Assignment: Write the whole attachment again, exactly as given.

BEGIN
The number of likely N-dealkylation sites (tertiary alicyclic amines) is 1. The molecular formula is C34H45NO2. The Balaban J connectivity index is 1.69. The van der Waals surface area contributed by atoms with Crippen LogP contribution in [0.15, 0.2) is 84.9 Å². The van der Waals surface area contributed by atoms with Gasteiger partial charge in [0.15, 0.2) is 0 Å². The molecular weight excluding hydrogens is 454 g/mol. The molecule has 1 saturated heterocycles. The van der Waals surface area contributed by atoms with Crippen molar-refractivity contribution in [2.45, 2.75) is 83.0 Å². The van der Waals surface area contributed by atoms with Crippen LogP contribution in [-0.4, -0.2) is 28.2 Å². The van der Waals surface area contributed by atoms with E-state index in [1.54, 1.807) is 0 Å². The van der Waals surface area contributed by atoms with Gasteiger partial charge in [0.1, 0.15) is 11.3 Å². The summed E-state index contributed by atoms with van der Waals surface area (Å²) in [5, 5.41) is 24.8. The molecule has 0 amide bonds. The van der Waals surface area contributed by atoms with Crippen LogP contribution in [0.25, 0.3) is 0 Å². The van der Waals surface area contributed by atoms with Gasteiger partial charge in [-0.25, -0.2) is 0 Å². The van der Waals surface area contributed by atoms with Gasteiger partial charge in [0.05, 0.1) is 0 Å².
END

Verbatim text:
The number of likely N-dealkylation sites (tertiary alicyclic amines) is 1. The molecular formula is C34H45NO2. The Balaban J connectivity index is 1.69. The van der Waals surface area contributed by atoms with Crippen LogP contribution in [0.15, 0.2) is 84.9 Å². The van der Waals surface area contributed by atoms with Gasteiger partial charge in [0.15, 0.2) is 0 Å². The molecular weight excluding hydrogens is 454 g/mol. The molecule has 1 saturated heterocycles. The van der Waals surface area contributed by atoms with Crippen molar-refractivity contribution in [2.45, 2.75) is 83.0 Å². The van der Waals surface area contributed by atoms with Crippen LogP contribution in [-0.4, -0.2) is 28.2 Å². The van der Waals surface area contributed by atoms with E-state index in [1.54, 1.807) is 0 Å². The van der Waals surface area contributed by atoms with Gasteiger partial charge in [0.1, 0.15) is 11.3 Å². The summed E-state index contributed by atoms with van der Waals surface area (Å²) in [5, 5.41) is 24.8. The molecule has 0 amide bonds. The van der Waals surface area contributed by atoms with Crippen LogP contribution in [0.25, 0.3) is 0 Å². The van der Waals surface area contributed by atoms with Gasteiger partial charge in [-0.25, -0.2) is 0 Å². The van der Waals surface area contributed by atoms with Gasteiger partial charge in [0.05, 0.1) is 0 Å².